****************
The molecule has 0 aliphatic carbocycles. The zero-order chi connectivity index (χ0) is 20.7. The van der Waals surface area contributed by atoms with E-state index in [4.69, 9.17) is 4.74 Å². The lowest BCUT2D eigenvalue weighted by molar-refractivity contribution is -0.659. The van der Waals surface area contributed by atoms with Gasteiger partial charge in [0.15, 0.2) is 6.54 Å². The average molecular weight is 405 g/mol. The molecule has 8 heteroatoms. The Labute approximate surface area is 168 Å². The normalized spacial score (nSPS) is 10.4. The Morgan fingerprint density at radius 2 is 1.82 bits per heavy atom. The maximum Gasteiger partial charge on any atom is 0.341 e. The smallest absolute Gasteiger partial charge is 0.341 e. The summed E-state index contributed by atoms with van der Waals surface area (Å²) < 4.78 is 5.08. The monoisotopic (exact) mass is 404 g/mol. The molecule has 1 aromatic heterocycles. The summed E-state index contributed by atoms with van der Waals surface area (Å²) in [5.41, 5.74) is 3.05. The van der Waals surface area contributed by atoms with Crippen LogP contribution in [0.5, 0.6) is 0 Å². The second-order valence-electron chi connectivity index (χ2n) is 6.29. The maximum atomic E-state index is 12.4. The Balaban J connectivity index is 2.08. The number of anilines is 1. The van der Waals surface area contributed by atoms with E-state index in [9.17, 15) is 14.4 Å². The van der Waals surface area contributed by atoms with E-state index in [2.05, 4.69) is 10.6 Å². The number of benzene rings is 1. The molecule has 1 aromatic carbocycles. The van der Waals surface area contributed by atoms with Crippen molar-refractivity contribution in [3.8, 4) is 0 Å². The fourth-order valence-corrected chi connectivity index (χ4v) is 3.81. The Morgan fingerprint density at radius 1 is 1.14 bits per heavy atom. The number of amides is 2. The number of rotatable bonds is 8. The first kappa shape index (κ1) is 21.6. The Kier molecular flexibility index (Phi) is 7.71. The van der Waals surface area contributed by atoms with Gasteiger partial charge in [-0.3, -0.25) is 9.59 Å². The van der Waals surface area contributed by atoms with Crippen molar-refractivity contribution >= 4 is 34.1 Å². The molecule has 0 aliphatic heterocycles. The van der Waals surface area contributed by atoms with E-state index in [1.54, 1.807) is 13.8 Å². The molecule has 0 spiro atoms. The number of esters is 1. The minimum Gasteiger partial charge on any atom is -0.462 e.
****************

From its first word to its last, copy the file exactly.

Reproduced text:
The molecule has 0 aliphatic carbocycles. The zero-order chi connectivity index (χ0) is 20.7. The van der Waals surface area contributed by atoms with E-state index in [4.69, 9.17) is 4.74 Å². The lowest BCUT2D eigenvalue weighted by molar-refractivity contribution is -0.659. The van der Waals surface area contributed by atoms with Gasteiger partial charge in [0.15, 0.2) is 6.54 Å². The average molecular weight is 405 g/mol. The molecule has 8 heteroatoms. The Labute approximate surface area is 168 Å². The normalized spacial score (nSPS) is 10.4. The Morgan fingerprint density at radius 2 is 1.82 bits per heavy atom. The maximum Gasteiger partial charge on any atom is 0.341 e. The smallest absolute Gasteiger partial charge is 0.341 e. The summed E-state index contributed by atoms with van der Waals surface area (Å²) < 4.78 is 5.08. The monoisotopic (exact) mass is 404 g/mol. The molecule has 1 aromatic heterocycles. The summed E-state index contributed by atoms with van der Waals surface area (Å²) in [5.41, 5.74) is 3.05. The van der Waals surface area contributed by atoms with Crippen LogP contribution in [0.5, 0.6) is 0 Å². The second-order valence-electron chi connectivity index (χ2n) is 6.29. The maximum atomic E-state index is 12.4. The Balaban J connectivity index is 2.08. The number of anilines is 1. The van der Waals surface area contributed by atoms with E-state index in [9.17, 15) is 14.4 Å². The van der Waals surface area contributed by atoms with E-state index in [2.05, 4.69) is 10.6 Å². The number of benzene rings is 1. The molecule has 1 aromatic carbocycles. The van der Waals surface area contributed by atoms with Crippen molar-refractivity contribution in [3.8, 4) is 0 Å². The fourth-order valence-corrected chi connectivity index (χ4v) is 3.81. The Morgan fingerprint density at radius 1 is 1.14 bits per heavy atom. The number of amides is 2. The number of rotatable bonds is 8. The first kappa shape index (κ1) is 21.6. The Kier molecular flexibility index (Phi) is 7.71. The van der Waals surface area contributed by atoms with Gasteiger partial charge in [-0.3, -0.25) is 9.59 Å². The van der Waals surface area contributed by atoms with Crippen molar-refractivity contribution >= 4 is 34.1 Å². The molecule has 0 aliphatic heterocycles. The van der Waals surface area contributed by atoms with E-state index in [1.54, 1.807) is 13.8 Å². The molecule has 0 spiro atoms. The number of esters is 1. The minimum Gasteiger partial charge on any atom is -0.462 e.